Juvenile Justice

Diversion programs are alternatives to the formal juvenile justice system for youth who have been charged with a minor crime. Every youth under the age of 18 charged with a crime in Florida is referred to the Department of Juvenile Justice. A juvenile referral is similar to an arrest in the adult criminal justice system. Diversion is a method that allows youth to remain in their home community without being committed to a juvenile incarceration center. Florida Youth Diversion Programs focuses on educating young people of all races and backgrounds of crime intervention and supplies rehabilitation for juveniles, victims and their families. 

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The rates of statewide intake arrests for juveniles have decreased steadily since fiscal year 2016-2017 with 64,919 youth, 2017-2018 with 59,589 youth, 2018-2019 with 54,878 youth, 2019-2020 with 45,449 youth and 2020-2021 with 31,612 youth. Since the rate of arrests intake has decreased, the rate of diversion youth has decreased steadily FY2016-17 with 16,122 youth, FY2017-18 with 14,816 youth, FY2018-19 with 11,651 youth, FY2019-20 with 6,683 youth and FY2020-21 with 5,994 youth. There is still a relatively high number of youths being arrested in Florida communities for minor crimes.  

1,909 children are arrested each day in America – one every 45 seconds nationwide. More than 530,000 children were arrested in the United States in 2019. Although youth arrests and detentions have been declining overall, 43,580 children were held in residential placement on an average night in 2017 and extreme racial disparities have persisted. The alarming statistics that have been collected nationwide can show that Floridians must take new measures into diverting children from the formal judicial system. Youth prisons are often harmful, large, outdated, punitive places in which children are locked in secure facilities without the compassion, services, and support they need. While incarcerated, children are often provided with inadequate education instruction, health care, and counseling services that put them at greater risk of maltreatment, physical and psychological abuse, sexual assault, and suicide.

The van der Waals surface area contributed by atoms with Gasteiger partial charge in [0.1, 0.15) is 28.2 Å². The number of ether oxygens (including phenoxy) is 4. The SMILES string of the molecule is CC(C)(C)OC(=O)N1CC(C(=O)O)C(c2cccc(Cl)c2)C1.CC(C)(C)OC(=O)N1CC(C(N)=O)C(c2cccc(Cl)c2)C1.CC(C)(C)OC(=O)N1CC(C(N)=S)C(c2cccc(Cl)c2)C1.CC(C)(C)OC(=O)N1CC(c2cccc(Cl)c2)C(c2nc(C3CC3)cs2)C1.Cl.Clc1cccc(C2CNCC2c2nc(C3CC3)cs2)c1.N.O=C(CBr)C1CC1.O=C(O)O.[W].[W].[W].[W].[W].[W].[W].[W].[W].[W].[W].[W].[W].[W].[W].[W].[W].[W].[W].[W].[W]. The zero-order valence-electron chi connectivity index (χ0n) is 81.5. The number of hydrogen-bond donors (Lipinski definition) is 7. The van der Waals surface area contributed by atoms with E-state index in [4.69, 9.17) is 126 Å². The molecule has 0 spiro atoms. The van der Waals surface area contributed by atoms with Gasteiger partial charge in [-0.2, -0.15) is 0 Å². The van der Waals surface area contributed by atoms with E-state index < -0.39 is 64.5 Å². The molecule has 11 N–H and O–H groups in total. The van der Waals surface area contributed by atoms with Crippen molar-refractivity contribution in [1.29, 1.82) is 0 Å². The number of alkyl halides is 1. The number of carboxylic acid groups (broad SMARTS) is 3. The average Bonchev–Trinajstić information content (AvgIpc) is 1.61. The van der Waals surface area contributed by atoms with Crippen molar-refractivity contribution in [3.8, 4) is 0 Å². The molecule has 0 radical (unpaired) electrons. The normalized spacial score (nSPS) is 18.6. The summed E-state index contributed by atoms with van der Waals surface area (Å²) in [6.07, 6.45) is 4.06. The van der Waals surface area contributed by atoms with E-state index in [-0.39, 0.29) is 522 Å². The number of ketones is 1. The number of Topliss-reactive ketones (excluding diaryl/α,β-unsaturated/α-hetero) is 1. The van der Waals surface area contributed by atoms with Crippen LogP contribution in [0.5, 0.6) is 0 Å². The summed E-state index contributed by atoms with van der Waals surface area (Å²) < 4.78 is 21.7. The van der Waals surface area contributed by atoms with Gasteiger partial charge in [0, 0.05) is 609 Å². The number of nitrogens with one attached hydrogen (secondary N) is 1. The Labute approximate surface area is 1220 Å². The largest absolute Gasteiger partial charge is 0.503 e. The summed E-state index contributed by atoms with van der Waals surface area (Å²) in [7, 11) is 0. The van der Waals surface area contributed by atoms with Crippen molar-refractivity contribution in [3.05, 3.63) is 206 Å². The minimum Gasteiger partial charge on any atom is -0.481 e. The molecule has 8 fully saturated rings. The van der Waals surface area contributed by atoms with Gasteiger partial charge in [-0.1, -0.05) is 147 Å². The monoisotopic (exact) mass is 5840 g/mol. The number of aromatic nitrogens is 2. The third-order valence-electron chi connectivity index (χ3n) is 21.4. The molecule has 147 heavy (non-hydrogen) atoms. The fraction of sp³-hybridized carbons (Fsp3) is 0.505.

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Types of Juvenile Diversion Programs

Types of Florida Juvenile Diversion Programs  

  • Juvenile Arrest Avoidance Program – civil citation  

  • Arbitration – before the petition is filed  

  • Juvenile Diversion Alternative Program (JDAP)  

  • The Walker Plan – After the petition is filed  

  • The Sex Walker Plan – For sexually motivated crimes by a juvenile against a younger child  

  • Juvenile Drug Court 

Juvenile Drug Court

Due to the growing number of juvenile arrests and drug abuse, the Juvenile Drug Court (JDC) was established in January 2001. The purpose of the JDC is to treat the juvenile with therapeutic approaches instead of the traditional and confrontational juvenile justice process. JDC is a voluntary six- to twelve-month, court-supervised program for nonviolent juveniles charged with a crime between the ages of 13 to 17 who suffer from alcohol and/or drug use. JDC is based on the 16 Strategies in Practice for Juvenile Drug courts and the main components are intensive court supervision, target case management, immediate access to treatment and comprehensive system of rewards and sanctions.